The Future of Renewable Energy in the EU: Updating Policy and Fostering Innovation
The use of renewable energy has many potential benefits, including a reduction in greenhouse gas emissions, the diversification of energy supplies and a reduced dependency on fossil fuel markets (in particular, oil and gas). The growth of renewable energy sources may also have the potential to stimulate employment through the creation of jobs in new ‘green’ technologies. Renewable energy in the EU has grown strongly in recent years, with the share of energy from renewable sources increased from around 8.5 % in 2004 up to 16.7 % in 2015 (Eurostat, 2017).
In 2009, the European Parliament and the Council adopted the so called RES Directive, amended in 2013, which established a mandatory 20% share of EU energy consumption from renewable energy sources (RES) by 2020, with specific targets for each Member State. In addition, it required all Member States to obtain 10% of their transport fuels from renewable sources by 2020, and laid out criteria for biofuels sustainability. In 2015 the RES Directive and the Fuel Quality Directive (FQD) were revised to recognise and mitigate the negative environmental impact that biofuels production can have in terms of indirect land-use change and related greenhouse gas (GHG) emissions. These revisions to the RES Directive and the FQD strengthened the sustainability criteria for biofuels, and imposed more stringent requirements in terms of reducing GHG emissions. On 30 November 2016, the European Commission launched the Clean Energy package, which included a recast of the RES Directive, with the aim of meeting the goals of the 2030 EU Climate and Energy Framework, in particular the binding target of a 27 % EU share of RES in final energy consumption by 2030.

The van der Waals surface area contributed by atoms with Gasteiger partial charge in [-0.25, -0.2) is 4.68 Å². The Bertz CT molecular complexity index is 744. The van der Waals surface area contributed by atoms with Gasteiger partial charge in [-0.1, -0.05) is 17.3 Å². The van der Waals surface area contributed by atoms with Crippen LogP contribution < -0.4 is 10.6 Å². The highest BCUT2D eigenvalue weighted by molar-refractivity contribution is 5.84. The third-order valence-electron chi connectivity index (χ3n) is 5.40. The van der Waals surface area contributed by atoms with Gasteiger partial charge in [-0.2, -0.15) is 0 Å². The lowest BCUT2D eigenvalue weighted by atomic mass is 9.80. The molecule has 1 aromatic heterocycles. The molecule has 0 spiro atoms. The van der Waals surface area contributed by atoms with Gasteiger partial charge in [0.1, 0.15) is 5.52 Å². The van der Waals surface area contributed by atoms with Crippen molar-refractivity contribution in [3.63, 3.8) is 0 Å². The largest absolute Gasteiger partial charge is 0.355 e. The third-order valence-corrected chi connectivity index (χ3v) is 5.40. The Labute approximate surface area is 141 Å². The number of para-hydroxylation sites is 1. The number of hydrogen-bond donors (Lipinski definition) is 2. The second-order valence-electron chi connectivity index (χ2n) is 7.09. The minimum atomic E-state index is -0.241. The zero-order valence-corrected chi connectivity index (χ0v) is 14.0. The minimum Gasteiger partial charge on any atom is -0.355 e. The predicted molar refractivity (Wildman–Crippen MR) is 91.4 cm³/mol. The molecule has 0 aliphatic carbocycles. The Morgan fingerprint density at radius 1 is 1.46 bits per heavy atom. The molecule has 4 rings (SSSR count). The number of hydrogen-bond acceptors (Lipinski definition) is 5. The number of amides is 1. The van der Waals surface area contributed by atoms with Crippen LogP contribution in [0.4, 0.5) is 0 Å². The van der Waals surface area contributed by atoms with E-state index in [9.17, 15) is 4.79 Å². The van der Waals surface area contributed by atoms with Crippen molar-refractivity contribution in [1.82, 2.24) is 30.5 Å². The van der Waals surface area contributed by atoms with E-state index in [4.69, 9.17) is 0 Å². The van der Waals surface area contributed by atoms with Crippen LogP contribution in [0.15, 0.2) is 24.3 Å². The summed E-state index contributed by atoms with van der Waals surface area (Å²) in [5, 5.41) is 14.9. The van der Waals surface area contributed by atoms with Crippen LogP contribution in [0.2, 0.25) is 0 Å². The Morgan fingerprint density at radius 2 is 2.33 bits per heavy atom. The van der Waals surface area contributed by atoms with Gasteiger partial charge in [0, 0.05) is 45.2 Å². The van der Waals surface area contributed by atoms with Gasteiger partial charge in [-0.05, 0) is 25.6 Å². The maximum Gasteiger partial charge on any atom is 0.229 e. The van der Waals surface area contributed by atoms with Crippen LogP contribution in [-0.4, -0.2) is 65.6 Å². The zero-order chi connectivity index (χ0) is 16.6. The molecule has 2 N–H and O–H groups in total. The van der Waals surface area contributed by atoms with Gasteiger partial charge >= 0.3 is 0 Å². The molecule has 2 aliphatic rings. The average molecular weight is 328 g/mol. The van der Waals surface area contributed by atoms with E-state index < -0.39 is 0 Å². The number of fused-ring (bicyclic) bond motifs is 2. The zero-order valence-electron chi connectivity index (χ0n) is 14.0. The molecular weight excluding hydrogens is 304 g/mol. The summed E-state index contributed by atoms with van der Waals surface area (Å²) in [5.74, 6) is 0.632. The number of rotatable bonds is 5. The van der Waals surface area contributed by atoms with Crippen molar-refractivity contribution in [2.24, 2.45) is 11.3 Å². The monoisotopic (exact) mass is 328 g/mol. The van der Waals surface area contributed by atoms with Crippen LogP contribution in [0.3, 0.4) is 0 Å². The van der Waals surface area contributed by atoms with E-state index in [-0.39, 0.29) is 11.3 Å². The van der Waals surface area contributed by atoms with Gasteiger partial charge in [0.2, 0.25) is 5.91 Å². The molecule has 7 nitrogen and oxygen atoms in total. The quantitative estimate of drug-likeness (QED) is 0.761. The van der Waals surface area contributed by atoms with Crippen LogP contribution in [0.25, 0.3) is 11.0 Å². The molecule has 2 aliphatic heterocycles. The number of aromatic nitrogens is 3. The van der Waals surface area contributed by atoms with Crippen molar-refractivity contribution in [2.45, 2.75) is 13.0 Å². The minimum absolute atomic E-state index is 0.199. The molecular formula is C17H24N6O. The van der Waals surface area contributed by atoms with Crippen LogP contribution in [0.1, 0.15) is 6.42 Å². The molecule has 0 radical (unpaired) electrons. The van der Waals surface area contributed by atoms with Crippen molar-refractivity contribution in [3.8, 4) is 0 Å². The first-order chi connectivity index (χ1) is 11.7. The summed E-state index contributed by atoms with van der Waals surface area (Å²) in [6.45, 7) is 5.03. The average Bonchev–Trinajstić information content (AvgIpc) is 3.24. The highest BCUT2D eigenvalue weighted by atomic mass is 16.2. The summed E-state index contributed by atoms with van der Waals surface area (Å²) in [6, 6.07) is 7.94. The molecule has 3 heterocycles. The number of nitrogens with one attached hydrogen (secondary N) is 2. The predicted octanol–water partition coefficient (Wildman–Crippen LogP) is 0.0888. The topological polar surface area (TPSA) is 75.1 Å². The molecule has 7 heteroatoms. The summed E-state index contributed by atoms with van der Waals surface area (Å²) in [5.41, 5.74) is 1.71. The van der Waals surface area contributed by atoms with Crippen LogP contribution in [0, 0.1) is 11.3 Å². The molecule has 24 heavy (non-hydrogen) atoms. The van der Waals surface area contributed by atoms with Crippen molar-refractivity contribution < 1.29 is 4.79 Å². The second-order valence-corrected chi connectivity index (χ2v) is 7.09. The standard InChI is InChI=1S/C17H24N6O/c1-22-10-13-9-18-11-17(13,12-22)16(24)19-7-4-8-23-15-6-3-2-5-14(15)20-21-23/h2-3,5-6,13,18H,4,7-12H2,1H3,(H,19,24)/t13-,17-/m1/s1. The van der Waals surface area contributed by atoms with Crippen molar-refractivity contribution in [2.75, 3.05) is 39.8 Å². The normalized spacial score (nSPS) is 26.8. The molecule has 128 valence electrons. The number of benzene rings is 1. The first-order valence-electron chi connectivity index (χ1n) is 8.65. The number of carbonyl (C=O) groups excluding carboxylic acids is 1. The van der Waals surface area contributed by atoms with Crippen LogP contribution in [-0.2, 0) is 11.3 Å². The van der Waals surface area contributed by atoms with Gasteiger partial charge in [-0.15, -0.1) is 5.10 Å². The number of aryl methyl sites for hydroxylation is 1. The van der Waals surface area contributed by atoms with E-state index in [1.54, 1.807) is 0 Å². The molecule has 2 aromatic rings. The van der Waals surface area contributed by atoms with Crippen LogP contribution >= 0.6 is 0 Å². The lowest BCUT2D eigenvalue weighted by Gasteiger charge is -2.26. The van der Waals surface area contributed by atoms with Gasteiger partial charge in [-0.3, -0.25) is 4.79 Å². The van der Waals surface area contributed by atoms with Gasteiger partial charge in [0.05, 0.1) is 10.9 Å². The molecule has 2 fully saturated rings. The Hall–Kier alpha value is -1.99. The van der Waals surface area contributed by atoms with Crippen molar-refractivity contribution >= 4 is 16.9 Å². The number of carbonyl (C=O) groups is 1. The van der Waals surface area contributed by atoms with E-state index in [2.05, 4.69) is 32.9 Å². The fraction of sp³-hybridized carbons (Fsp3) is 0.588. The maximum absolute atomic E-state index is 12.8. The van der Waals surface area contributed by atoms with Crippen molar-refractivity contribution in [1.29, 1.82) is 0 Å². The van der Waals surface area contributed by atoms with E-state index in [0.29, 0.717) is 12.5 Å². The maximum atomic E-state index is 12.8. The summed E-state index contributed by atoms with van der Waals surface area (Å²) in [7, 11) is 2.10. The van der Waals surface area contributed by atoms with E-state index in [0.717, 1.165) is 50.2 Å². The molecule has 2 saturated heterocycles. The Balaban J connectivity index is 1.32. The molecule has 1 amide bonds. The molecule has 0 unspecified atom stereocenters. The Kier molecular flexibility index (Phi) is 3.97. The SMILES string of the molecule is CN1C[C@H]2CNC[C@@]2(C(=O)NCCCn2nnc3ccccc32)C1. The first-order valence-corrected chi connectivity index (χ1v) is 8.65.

The latest progress report on the implementation of the RES Directive (February 2017) notes that the vast majority of EU countries are well on track to reach their binding targets for renewable energy, but continued effort is needed. Heating and cooling remains the largest sector in terms of energy consumption, but half of the supply comes from renewables. The electricity sector has seen the fastest growth in renewable share, currently 28.3% of total production, but the main contributor remains hydropower, despite the substantial growth of onshore wind and the strong but slowing development of solar photovoltaic. Finally, transport is the sector which continues to show the slowest growth of renewables, with a renewable energy share of 6.0 %, due to various difficulties, including regulatory uncertainty and a late uptake of advanced biofuels.
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